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Woods & Brangwin, PLLC

517 North Mission, Suite 2A
P.O. Box 4378
Wenatchee, Washington 98807

Ph. (509) 663-3915
Fx. (509) 663-6064
info@wblawfirm.com

News
Justice Around the World
Written by John Brangwin
Thursday, 15 April 2010 08:00
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For the past several years I have visited Thailand, specifically the resort and ex-patriot area of Chonburi, approximately 90 miles south-east of Bangkok.

 

On a couple of occasions I have been stopped by the police for a traffic violation.  One time was for running a red light, although it was more like a right-on-red.  There were three problems with that:  1.  They don’t have right-on-red in Thailand.  2.  Since they drive on the left hand side of the road (like England, Australia and Japan) taking a right was the American equivalent of turning left.  Of course, Thailand doesn‘t have left-on-red either.  3.  There was a cop watching.  The other time I was stopped was for going the wrong way on a one-way street. 

 

 

Both times the stop was conducted the same, although one of the stops ended strangely.  The policemen were on foot standing on the sidewalk.  When I committed the violation, the policeman simply flagged me down and I pulled over.  You have to know that, like most of the traffic, I was driving a moped.  I always rent a moped in Thailand; it costs less than $5 US a day.  They are about 50cc’s with a top speed of about 100KM to 120KM (62MPH to 75MPH)---top speed is a white knuckle ride.  In any event, I pulled my moped off to the side and the officer asks for my license or passport.  I don’t carry either.  In both cases I was given a ticket, but worse I was made to give the officer my keys and leave the moped there until I paid the ticket.  See in Thailand there’s really no way to contest the ticket.  Your only option is to go to the police station and pay the ticket.  In one case I walked there and in the other case I took a moped taxi. 

 

When you get to the police station, there’s a big sign with all of the possible offenses (see photo). 

JMB_Thailand_1 

 

 Each time my offense had a fine of 400 Baht each---about $12.  Once I paid my fine, I was given a receipt which I then took back to the officer who gave me my keys.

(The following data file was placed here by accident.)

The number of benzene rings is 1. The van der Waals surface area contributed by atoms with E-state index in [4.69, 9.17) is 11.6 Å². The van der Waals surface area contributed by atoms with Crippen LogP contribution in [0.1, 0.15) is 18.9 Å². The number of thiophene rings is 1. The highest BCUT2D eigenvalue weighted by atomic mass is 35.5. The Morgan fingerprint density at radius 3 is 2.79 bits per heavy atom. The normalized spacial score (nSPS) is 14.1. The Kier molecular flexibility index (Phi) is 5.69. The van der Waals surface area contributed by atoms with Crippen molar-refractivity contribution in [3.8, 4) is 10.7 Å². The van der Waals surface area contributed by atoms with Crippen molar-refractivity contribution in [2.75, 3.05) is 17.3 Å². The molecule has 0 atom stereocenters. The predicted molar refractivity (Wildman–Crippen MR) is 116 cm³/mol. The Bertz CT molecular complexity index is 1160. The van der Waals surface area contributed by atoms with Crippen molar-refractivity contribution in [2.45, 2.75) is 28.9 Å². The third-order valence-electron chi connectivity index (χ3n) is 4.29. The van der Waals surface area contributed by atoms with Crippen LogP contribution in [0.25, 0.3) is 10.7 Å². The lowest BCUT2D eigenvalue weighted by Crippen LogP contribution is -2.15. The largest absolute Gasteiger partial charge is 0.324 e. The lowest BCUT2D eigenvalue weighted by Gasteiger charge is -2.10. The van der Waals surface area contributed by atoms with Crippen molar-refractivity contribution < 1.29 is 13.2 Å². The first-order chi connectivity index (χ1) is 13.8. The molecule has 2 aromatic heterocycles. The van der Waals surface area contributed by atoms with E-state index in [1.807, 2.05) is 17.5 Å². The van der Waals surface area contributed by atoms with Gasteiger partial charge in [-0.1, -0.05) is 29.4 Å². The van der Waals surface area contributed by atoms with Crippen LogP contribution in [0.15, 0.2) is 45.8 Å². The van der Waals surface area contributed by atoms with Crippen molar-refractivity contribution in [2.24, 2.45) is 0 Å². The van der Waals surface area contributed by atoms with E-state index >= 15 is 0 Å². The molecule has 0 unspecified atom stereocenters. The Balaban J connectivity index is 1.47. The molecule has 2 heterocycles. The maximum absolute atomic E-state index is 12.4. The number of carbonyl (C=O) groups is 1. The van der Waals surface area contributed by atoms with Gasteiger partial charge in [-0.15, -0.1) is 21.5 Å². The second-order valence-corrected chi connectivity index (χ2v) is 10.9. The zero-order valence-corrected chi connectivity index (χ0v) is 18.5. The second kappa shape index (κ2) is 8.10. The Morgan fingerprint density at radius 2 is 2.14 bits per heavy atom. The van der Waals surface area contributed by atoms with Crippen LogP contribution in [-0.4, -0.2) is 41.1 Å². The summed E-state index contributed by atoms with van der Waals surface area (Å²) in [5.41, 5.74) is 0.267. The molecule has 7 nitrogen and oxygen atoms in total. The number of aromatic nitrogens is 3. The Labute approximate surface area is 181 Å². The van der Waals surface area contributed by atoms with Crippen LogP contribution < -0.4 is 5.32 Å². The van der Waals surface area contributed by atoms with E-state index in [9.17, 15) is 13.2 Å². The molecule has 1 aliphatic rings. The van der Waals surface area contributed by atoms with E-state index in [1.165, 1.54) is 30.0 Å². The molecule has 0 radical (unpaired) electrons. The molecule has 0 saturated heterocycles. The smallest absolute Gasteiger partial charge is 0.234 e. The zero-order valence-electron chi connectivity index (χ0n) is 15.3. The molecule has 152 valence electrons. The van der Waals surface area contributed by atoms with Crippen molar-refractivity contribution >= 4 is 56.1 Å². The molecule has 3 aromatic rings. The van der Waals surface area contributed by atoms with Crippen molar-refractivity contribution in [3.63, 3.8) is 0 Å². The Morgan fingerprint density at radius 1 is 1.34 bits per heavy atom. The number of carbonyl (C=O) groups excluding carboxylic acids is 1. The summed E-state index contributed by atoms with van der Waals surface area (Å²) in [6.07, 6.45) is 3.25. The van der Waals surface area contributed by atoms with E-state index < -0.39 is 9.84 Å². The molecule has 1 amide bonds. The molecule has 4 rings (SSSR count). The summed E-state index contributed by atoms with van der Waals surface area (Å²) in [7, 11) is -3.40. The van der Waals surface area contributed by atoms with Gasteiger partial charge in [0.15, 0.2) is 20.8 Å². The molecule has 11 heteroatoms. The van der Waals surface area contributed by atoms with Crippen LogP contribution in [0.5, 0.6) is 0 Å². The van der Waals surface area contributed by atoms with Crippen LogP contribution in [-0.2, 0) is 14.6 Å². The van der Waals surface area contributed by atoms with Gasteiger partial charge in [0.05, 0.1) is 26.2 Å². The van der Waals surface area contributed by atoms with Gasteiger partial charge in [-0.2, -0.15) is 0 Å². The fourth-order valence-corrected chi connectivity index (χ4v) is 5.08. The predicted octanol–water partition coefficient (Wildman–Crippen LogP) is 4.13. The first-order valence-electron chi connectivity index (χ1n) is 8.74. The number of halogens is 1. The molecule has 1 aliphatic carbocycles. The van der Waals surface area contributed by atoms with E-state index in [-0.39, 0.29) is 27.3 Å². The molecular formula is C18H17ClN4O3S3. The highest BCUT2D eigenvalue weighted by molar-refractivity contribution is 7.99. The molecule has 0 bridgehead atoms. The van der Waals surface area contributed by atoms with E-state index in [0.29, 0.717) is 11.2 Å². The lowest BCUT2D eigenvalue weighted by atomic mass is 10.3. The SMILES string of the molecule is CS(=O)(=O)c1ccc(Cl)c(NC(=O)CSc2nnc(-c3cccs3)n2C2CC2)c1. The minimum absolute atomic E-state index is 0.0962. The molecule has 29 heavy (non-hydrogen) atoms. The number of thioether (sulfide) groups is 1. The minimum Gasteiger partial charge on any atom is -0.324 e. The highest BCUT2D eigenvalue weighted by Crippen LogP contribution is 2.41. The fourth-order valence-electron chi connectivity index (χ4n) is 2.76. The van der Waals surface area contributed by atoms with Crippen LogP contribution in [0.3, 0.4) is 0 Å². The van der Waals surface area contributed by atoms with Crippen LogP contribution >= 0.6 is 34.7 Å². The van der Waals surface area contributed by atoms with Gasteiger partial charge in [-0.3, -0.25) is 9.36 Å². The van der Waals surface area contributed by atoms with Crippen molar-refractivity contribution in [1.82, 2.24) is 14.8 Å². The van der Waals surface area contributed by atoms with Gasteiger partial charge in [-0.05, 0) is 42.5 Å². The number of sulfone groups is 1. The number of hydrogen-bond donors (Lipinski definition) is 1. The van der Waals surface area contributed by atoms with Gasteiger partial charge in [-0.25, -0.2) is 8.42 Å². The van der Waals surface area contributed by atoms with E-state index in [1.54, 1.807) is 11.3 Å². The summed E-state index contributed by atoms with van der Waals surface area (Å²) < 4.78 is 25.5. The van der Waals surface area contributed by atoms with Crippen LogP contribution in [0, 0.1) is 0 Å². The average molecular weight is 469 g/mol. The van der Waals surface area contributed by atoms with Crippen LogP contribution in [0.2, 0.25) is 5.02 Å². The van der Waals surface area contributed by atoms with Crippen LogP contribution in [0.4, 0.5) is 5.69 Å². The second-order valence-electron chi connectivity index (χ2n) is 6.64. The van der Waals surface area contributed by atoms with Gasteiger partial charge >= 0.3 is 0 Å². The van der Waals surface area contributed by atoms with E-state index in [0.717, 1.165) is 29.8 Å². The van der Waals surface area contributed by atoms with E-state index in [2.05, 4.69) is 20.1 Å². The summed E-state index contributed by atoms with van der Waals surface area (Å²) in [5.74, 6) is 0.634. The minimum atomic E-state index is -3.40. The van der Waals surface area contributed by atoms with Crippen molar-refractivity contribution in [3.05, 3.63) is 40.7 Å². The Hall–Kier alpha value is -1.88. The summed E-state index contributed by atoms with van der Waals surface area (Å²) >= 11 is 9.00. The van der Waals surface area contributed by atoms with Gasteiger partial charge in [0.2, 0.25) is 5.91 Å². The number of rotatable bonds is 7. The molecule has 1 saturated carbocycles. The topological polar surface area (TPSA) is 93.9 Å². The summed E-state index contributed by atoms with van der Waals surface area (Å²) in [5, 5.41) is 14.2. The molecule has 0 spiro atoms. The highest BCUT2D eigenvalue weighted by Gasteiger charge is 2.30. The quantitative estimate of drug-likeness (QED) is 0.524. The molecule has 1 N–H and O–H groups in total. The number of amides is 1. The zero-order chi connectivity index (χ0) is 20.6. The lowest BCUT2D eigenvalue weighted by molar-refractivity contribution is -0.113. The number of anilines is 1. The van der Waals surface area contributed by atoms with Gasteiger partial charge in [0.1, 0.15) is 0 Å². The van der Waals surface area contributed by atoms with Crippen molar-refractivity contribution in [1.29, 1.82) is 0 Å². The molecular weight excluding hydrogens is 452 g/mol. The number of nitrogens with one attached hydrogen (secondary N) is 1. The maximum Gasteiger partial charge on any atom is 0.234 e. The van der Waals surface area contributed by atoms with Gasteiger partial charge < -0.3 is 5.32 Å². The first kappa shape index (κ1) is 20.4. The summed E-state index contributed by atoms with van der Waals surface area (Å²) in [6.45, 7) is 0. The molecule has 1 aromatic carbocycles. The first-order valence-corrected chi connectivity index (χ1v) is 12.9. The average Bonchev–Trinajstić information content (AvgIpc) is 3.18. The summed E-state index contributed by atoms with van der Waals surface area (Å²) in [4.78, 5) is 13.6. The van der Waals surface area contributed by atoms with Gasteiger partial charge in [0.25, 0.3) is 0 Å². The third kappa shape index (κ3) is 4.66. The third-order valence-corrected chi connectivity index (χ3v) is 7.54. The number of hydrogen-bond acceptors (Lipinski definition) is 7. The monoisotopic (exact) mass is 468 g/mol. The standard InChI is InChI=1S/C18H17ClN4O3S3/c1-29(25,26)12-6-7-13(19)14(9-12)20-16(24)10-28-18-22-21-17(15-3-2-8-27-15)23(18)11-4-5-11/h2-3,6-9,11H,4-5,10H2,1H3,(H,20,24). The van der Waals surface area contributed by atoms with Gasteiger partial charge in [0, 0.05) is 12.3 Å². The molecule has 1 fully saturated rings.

As you can see from the photo of the sign, Reckless Driving---a crime that in Washington State carries mandatory license suspension and the possibility of a year in jail and $5,000 in fines---caries only the same 400 Baht fine as not wearing your helmet, a fine of about $125 here.

 

I read in the paper recently that a Swiss millionaire was fined $290,000 for going 85MPH in a 50MPH zone in St. Gallen Switzerland.  The fine for that in Washington would be about $300.  It’s interesting to consider the differences of justice around the world, from a $12 fine to a fine that’s almost $300,000.  Of course, the Swiss man was a millionaire and in Thailand a factory worker earns about $10 a day for 10 hours of work.

 

Now, back to the strange thing that happened in Thailand after one of my tickets.  When I returned with my receipt, the officer, in very broken English, asked me where I was headed next.  I told him in loud English (because speaking loud always helps) that I didn’t have any plans.  He then pointed to his gun and said “Go shoot?”.  Eventually, I figured out that he was inviting me to shoot his service pistol.  I got on my moped and followed him.  He ran the red light with me following (I’m not kidding) and drove for about 5 minutes, eventually arriving at an indoor shooting range.  Once inside he un-holstered his pistol and allowed me to shoot at a target.  He was impressed I shot so well.  I bought a box of shells and had a little contest with him---he couldn’t hit the broad side of a barn.  Can you imagine a Washington State Patrol Trooper, in his bow tie and shiny shoes, offering to let you shoot his pistol after writing you a ticket?

 

Justice, especially traffic ticket justice, really is different all over the world.  JMB_Thailand_2 JMB_Thailand_3

 

  

  

  

  

  

 

 

 

 

 

John Brangwin is a partner in the Wenatchee law firm of Woods & Brangwin, PLLC and concentrates on defending those accused of DUI, but he and the other lawyers in his firm, also defend drivers in traffic infractions.  He is ranked “superb” by Avvo, an attorney rating firm.  He is a member of the National College for DUI Defense, the Washington Association of Criminal Defense Attorneys, National Association of Criminal Defense Attorneys and the Washington State Association for Justice. 

 

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